Fifteen miles south of Herrington Lake, the City of Danville releases even more of the secrets of Kentucky’s long history. The 10 Constitutional Conventions that created the Commonwealth of Kentucky are preserved here in Constitution Square – a Kentucky State Park. A special treat for both big and little girls with a soft spot for doll houses, the Great American Dollhouse Museum occupies the old Armory building. This special exhibit contains many rare and antique miniatures arranged as a social history of early settlement through the present time. The highly detailed street scenes will also delight the men in the family if they are at all partial to antiques. The proprietor has worked with art students to create a fantasy-land exhibit with monsters and strange inhabitants that will immediately interest all young and young-at-heart. If you can drag the family away from the doll houses, Danville also provides tennis courts, a skateboard park, regulation disc golf course, and a public pool.

South of Danville, the Central Kentucky Wildlife Refuge beckons the nature lover. Located in the ‘Knob Country’ (sandstone knobs or outcroppings formed by erosion), tours and interpretive trails invite the visitor to get acquainted with the wildlife and native plants of the region.

After a long day spent exploring the mysteries of Kentucky, the visitor can head back to Herrington Lake for some quiet relaxation along the shore. By this time, visitors may decide to either schedule another week at one of the vacation rentals along the shore or seek more permanent lodgings: real estate is available for sale in several newer developments on the lake. Make Herrington Lake your home away from home or perhaps a more permanent address. Come visit soon!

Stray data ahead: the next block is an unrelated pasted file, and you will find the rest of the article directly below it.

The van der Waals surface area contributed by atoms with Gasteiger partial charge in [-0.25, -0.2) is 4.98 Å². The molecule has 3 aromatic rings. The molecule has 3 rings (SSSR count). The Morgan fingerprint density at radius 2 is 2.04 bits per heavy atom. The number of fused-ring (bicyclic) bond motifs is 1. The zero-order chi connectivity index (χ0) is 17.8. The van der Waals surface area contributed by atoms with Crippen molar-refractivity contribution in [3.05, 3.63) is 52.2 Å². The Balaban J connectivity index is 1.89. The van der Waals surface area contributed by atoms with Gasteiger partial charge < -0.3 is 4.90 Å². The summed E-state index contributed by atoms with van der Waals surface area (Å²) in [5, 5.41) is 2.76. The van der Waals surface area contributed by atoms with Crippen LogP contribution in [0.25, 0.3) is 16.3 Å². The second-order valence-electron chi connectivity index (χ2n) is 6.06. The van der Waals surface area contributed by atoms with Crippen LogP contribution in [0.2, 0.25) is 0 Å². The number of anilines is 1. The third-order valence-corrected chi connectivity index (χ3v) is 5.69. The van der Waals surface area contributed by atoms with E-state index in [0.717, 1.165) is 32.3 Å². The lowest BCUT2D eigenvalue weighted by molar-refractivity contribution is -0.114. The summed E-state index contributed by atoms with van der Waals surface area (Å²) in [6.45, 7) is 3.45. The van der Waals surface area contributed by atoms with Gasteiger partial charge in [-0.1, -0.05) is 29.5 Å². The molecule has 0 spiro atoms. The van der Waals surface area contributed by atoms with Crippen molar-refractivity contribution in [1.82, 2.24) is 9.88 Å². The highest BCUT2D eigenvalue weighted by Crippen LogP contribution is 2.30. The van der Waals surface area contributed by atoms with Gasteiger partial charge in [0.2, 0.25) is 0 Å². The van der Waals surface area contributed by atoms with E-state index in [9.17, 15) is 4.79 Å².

Things to do at Herrington Lake

  • Vacation Rentals
  • Fishing
  • Boating
  • Sailing
  • Swimming
  • Canoeing
  • Kayaking
  • Water Skiing
  • Golf
  • Tennis
  • Camping
  • Cabin Rentals
  • Hiking
  • Biking
  • Horseback Riding
  • Wildlife Viewing
  • Birding
  • State Park
  • National Park
  • Museum
  • Antiquing

Fish species found at Herrington Lake

  • Bass
  • Black Bass
  • Bluegill
  • Catfish
  • Crappie
  • Largemouth Bass
  • Spotted Bass
  • Striped Bass
  • Sunfish
  • White Bass

Herrington Lake Photo Gallery

Herrington Lake Statistics & Helpful Links

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Lake Type: Artificial Reservoir, Dammed

Water Level Control: Kentucky Utilities

Surface Area: 2,335 acres

Shoreline Length: 325 miles

Normal Elevation (Full Pond): 740 feet

Minimum Elevation (Min Pond): 725 feet

Maximum Elevation (Max Pond): 760 feet

Average Depth: 78 feet

Maximum Depth: 249 feet

Water Volume: 537,000 acre-feet

Completion Year: 1925

Trophic State: Eutrophic

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Trophic State | LakeLubbers

Trophic State measures the level of algae and nutrients in a lake.

An oligotrophic lake is very clear (blue in color) and does not support much plant or fish life. A hyper-oligotrophic lake is the clearest of all lakes, and is nearly devoid of plants and fish.

A mesotrophic lake is slightly green and supports a moderate degree of plant and fish life. A lake's most desired trophic state is generally this mid-point - the mesotrophic state.

A eutrophic lake is somewhat murky and supports a large amount of plant and fish life. A hypereutrophic lake is clouded with algae, plant life, and fish life. A eutrophic or hyper-eutrophic lake can be difficult to navigate by boat - and is often an unpleasant place to swim.

The use of phosphorus-rich and nitrogen-rich fertilizer on lawns and golf courses surrounding a lake can cause it to become eutrophic or hypereutrophic.


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Catchment or Drainage Area | LakeLubbers

This is the surrounding area that drains into a lake, including land, rivers and their tributaries. This is also known as the lake's "catchment basin".

Small lakes at the highest peaks of mountains have small drainage areas. The world's oceans have the largest drainage areas.


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Lake-Area Population | LakeLubbers